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People who praise shea butter haven't just fallen victim to another skin care hype — shea butter truly has numerous benefits. Here are 13 good reasons to try shea butter.

Jojoba oil, coconut butter, avocado oil, black seed oil, bees wax, neem oil, cocoa butter, argan oil, lanolin, almond oil... With so many different natural butters and oils — all of which have their own distinct benefits — to choose from, it can be really quite challenging to decide what to put on your skin.

What are the specific advantages of shea butter? Who should choose it, and how do you use it?

What Is Shea Butter?

Shea butter, a fat that comes from the African shea tree (Vitellaria paradoxa), is a very rich butter that melts at skin temperature. Depending on how refined it is, shea butter may be beige, yellow, cream, or white in color [1]. Unrefined shea butter, processed in a traditional way without harmful chemicals, is considered the most beneficial. This kind of shea butter is either beige or yellow.

Shea butter is rich in fatty acids like linoleic acid, oleic acid, palmitic acid, and stearic acid [2], as well as tocopherols — a potent group of antioxidants better known simply as "vitamin E" [3].

For anyone who often wonders how safe the stuff we put on our skin really is, it's also interesting to hear that shea butter can actually be eaten, and people in parts of Africa have been doing just that [4] for a very long time — as well as using shea butter to care for their skin and for medicinal properties.

Who Should Use Shea Butter, And How?

Shea butter can be found in all sorts of products, ranging from body butter to soap, and from lip balm to facial moisturizers. You can use shea butter on its own, or in combination with other ingredients. 

Being an excellent emollient, meaning a substance that softens the skin, prevents the loss of moisture, and covers the skin with a protective layer [5], shea butter is primarily very suitable for people who suffer from dry skin. That means you'll love shea butter if you've recently suffered a sunburn and have peeling skin, if you want something rich to replenish your skin with after shaving, or if you're being exposed to harsh winter weather. [6]

Dry skin is an important feature of eczema too, and everyone with atopic dermatitis knows that the use of emollients is one of the main ways to manage the condition. Research shows that shea butter is more effective at reducing the severity of eczema — by relieving redness, irritation, and rough skin — than petroleum jelly (Vaseline) [7]. While further research is needed, and people suffering from eczema will still need to follow their doctor's instructions by using medications such as Zyrtec, replacing your current emollient with shea butter will likely serve you extremely well.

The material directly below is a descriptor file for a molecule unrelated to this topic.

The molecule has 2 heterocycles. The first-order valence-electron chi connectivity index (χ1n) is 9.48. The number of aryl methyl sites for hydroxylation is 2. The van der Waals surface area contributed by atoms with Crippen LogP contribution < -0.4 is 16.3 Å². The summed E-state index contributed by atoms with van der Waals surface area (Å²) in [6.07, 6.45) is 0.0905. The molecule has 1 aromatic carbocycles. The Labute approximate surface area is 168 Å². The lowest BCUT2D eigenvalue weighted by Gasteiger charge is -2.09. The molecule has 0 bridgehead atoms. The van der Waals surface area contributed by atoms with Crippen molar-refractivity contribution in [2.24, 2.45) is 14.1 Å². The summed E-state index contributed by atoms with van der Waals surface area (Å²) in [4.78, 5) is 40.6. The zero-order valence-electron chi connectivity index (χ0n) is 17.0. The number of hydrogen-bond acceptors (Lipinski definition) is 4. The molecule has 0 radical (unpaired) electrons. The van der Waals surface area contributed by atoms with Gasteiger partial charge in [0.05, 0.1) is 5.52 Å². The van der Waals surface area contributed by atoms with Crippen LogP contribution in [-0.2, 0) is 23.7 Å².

Shea butter has proven antioxidant and anti-inflammatory properties [4], and this makes this awesome moisturizer a top choice for people who are hoping to look younger for longer. Many people who have been using shea butter for a while swear that it helps reduce fine lines and wrinkles. Its anti-aging properties no doubt play a large role in shea butter's rise to popularity, but it's excellent for pregnant women who are hoping to prevent stretch marks for the same reason.

What's more, people across Africa have successfully used shea butter to heal small cuts and wounds [8]. Shea butter is used as a component in many creams used by tattooists for the same reason. Lip balms with shea butter will do a pretty great job at managing (chronically) dry lips. As someone who has suffered from really dry, chapped lips since childhood, I've been pretty grateful for the butter. 

So far, so good — but not so surprising! Of course a rich emollient with antioxidants would treat dry skin, help in the fight against visible aging, and encourage healthy wound healing, no? Shea butter does exactly what it says on the proverbial tin, but so will many other, likewise beloved, skin care ingredients. 

You may, however, be surprised to hear that shea butter is good for more than just your skin! The butter was traditionally used for a variety of medicinal purposes [8]:

  • Shea butter's anti-inflammatory properties may make it a useful tool for people who suffer from inflammatory conditions like arthritis, inflammatory bowel diseases, and even asthma. While further research is necessary to determine just how much shea butter can do in this realm, studies have indeed found that shea butter works as an anti-inflammatory agent. [9]
  • Shea butter may be able to rid you of itching (pruritus), whether because you are suffering from eczema or for other reasons, such as contact with Poison Ivy. [10]
  • Shea butter may relieve sore and tired muscles. [11]

The Bottom Line

Are you a "skin care junkie", and especially one with dry skin, eczema, or sensitive lips? Don't miss out on shea butter! You'll find accompanied by other oils and butters in numerous commercial cosmetics, but true fanatics will advise you to try unrefined shea butter on its own. It will help your skin remain or become silky smooth, and it might even help you deal with inflammatory conditions or sore muscles. 

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